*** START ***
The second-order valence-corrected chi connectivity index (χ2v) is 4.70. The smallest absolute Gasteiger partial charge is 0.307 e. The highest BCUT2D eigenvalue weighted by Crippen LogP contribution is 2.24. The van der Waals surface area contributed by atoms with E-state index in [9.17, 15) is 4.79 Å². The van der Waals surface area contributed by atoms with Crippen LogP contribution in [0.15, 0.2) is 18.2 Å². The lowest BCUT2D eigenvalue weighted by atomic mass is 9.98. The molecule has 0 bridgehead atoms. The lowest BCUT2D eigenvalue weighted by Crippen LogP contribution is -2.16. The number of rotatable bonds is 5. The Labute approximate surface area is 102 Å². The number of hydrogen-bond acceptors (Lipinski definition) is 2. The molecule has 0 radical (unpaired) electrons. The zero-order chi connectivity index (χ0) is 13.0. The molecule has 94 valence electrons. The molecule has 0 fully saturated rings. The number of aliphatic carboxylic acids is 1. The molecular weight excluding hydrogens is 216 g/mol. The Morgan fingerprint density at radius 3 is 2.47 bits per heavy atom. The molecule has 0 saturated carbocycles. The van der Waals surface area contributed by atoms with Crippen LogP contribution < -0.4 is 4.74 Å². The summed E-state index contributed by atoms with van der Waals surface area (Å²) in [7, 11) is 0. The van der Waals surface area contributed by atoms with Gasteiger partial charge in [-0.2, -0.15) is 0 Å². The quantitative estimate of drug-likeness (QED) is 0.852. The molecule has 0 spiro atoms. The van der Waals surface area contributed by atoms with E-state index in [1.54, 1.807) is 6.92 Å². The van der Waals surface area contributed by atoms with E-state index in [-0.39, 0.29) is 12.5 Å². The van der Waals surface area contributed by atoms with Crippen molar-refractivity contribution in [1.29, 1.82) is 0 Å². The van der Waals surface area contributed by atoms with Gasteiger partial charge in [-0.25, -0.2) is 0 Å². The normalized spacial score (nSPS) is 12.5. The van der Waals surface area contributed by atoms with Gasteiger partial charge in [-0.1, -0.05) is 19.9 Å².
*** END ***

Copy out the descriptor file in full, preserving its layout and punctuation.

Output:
The second-order valence-corrected chi connectivity index (χ2v) is 4.70. The smallest absolute Gasteiger partial charge is 0.307 e. The highest BCUT2D eigenvalue weighted by Crippen LogP contribution is 2.24. The van der Waals surface area contributed by atoms with E-state index in [9.17, 15) is 4.79 Å². The van der Waals surface area contributed by atoms with Crippen LogP contribution in [0.15, 0.2) is 18.2 Å². The lowest BCUT2D eigenvalue weighted by atomic mass is 9.98. The molecule has 0 bridgehead atoms. The lowest BCUT2D eigenvalue weighted by Crippen LogP contribution is -2.16. The number of rotatable bonds is 5. The Labute approximate surface area is 102 Å². The number of hydrogen-bond acceptors (Lipinski definition) is 2. The molecule has 0 radical (unpaired) electrons. The zero-order chi connectivity index (χ0) is 13.0. The molecule has 94 valence electrons. The molecule has 0 fully saturated rings. The number of aliphatic carboxylic acids is 1. The molecular weight excluding hydrogens is 216 g/mol. The Morgan fingerprint density at radius 3 is 2.47 bits per heavy atom. The molecule has 0 saturated carbocycles. The van der Waals surface area contributed by atoms with Crippen LogP contribution < -0.4 is 4.74 Å². The summed E-state index contributed by atoms with van der Waals surface area (Å²) in [7, 11) is 0. The van der Waals surface area contributed by atoms with Gasteiger partial charge in [-0.2, -0.15) is 0 Å². The quantitative estimate of drug-likeness (QED) is 0.852. The molecule has 0 spiro atoms. The van der Waals surface area contributed by atoms with E-state index in [1.54, 1.807) is 6.92 Å². The van der Waals surface area contributed by atoms with E-state index in [-0.39, 0.29) is 12.5 Å². The van der Waals surface area contributed by atoms with Crippen molar-refractivity contribution in [1.29, 1.82) is 0 Å². The van der Waals surface area contributed by atoms with Gasteiger partial charge in [-0.25, -0.2) is 0 Å². The normalized spacial score (nSPS) is 12.5. The van der Waals surface area contributed by atoms with Gasteiger partial charge in [-0.1, -0.05) is 19.9 Å².